5 major differences between federal and private student loans

Yahoo Finance

5 major differences between federal and private student loans


Alyssa Pry     August 16, 2017    

If you’ve been to college or have recently graduated, chances are you have a student loan. About 43.3 million people have student loans, and 90% of borrowers take out a Federal student loan, according to the US Department of Education. But federal loans don’t always cover all of your college costs, and more borrowers are turning to private loans; according to a new study by LendEDU, 1.4 million people currently have a private loan to pay for college costs.

Experts recommend using Federal loans, financial aid, and scholarships before taking out a private student loan. Understanding the main differences between your loan options will help you determine the best way to fund your education.

Difference 1: How they’re funded

Federal loans are funded by the US Department of Education or private institutions that the government guarantee to pay back in case of default. Federal loans come with more protections, such as flexible payment schedules, lower interest rates and income-based pay-back programs.

Private loans are funded by banks and other lenders, such as credit unions, which means the lenders set the terms and interest rates. Interest rates are typically higher, and there is less flexibility for the borrower.

Difference #2: Interest Rates

The interest rate for federal loans is set by the Federal Reserve. They have fixed interest rates, which means the rate won’t change for the entirety of your loan. In 2017, the Federal Reserve raised the interest rate on undergraduate loans to 4.45%, and 6-7% for graduate student loans.

Private loans can have fixed or variable rates. Variable interest rates can fluctuate depending on the economy, potentially adding large amounts of interest to your loan. According to LendEDU, the average fixed-rate student loan is 9.66%, while the average variable rate is 7.81%, but rates can vary depending on your lender and loan terms.

Difference #3: Getting the loan

You will need to fill out the Free Application for Student Aid (FAFSA) in order to apply for a federal student loan, and you’ll also find out if you qualify for federal grants or other student aid. Your credit will not affect your ability to get a government loan.

There are three different types of federal student loans. A Direct Subsidized loan is given to students with financial need, and the loan interest will be paid by the federal government if you go to school part time, during the six months after you graduate or if you defer your loan payments. You can also receive a Direct Unsubsidized loan, which you are eligible for regardless of financial need, and you are responsible for all interest payments. Finally, you can receive a Direct PLUS loan, for graduate or professional school students.

Your ability to receive a private loan depends on your credit history, which will affect your loan terms and interest rates. You may also need a cosigner, such as a parent, who guarantees he or she will be responsible for your loan if you can’t pay it back. You don’t need to fill out the FAFSA in order to apply for a private loan.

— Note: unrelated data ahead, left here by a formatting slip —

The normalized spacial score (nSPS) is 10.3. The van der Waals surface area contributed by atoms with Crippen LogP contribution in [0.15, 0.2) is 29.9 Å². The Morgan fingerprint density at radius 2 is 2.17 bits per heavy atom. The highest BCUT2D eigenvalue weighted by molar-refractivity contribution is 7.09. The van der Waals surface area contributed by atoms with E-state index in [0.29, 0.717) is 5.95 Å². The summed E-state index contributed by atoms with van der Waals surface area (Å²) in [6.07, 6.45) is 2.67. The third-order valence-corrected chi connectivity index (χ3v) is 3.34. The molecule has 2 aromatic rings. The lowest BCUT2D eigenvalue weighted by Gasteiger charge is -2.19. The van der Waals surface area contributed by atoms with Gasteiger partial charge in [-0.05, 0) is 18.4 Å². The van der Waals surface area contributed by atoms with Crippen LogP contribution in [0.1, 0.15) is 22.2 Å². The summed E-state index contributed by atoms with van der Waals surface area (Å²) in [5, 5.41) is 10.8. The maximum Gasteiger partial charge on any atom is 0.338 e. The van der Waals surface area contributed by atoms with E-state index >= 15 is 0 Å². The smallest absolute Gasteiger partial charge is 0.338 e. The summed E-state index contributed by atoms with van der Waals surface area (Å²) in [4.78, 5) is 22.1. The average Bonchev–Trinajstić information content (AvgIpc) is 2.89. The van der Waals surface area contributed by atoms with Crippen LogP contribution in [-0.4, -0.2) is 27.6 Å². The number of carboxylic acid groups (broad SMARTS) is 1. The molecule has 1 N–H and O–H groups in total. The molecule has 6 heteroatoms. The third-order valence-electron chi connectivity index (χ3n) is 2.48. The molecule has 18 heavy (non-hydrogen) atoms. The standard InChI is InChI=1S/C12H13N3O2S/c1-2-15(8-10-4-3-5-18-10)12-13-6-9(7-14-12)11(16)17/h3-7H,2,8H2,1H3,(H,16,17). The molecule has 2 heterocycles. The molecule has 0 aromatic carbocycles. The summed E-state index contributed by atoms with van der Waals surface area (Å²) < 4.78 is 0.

Difference #4: Repaying the loan

You have a grace period of six months after you graduate before you have to start repaying your federal student loan. Most federal loan borrowers are put on a 10-year repayment plan, but you have up to 25 years to repay your federal loans in full.

Private loans may need to be repaid immediately—while you’re still enrolled in college—but you may have the option to defer payment until you graduate. There is less flexibility when it comes to your repayment schedule than with a federal loan, and the length you have to repay it varies depending on your lender.

Difference #5: Lowering your payments

If you’re having difficulty repaying your loan, Federal loans offer more options than private loans to lower your payments. You can defer your loan payments for up to three years, and your loans may be forgiven if you work in public service.

Private loans typically don’t offer loan forgiveness. However, if you’re having difficulty making your payments, you may be able to refinance the private loan. Refinancing means you consolidate your loan(s) into a new loan and repay the new loan at a lower interest rate. But, keep in mind, not all borrowers are eligible for refinancing.

It’s important to be a responsible borrower and know how much you’ll owe. And remember, the longer you take to repay your loans, the more interest will accrue.


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Author: John Hanno

Born and raised in Chicago, Illinois. Bogan High School. Worked in Alaska after the earthquake. Joined U.S. Army at 17. Sergeant, B Battery, 3rd Battalion, 84th Artillery, 7th Army. Member of 12 different unions, including 4 different locals of the I.B.E.W. Worked for fortune 50, 100 and 200 companies as an industrial electrician, electrical/electronic technician.

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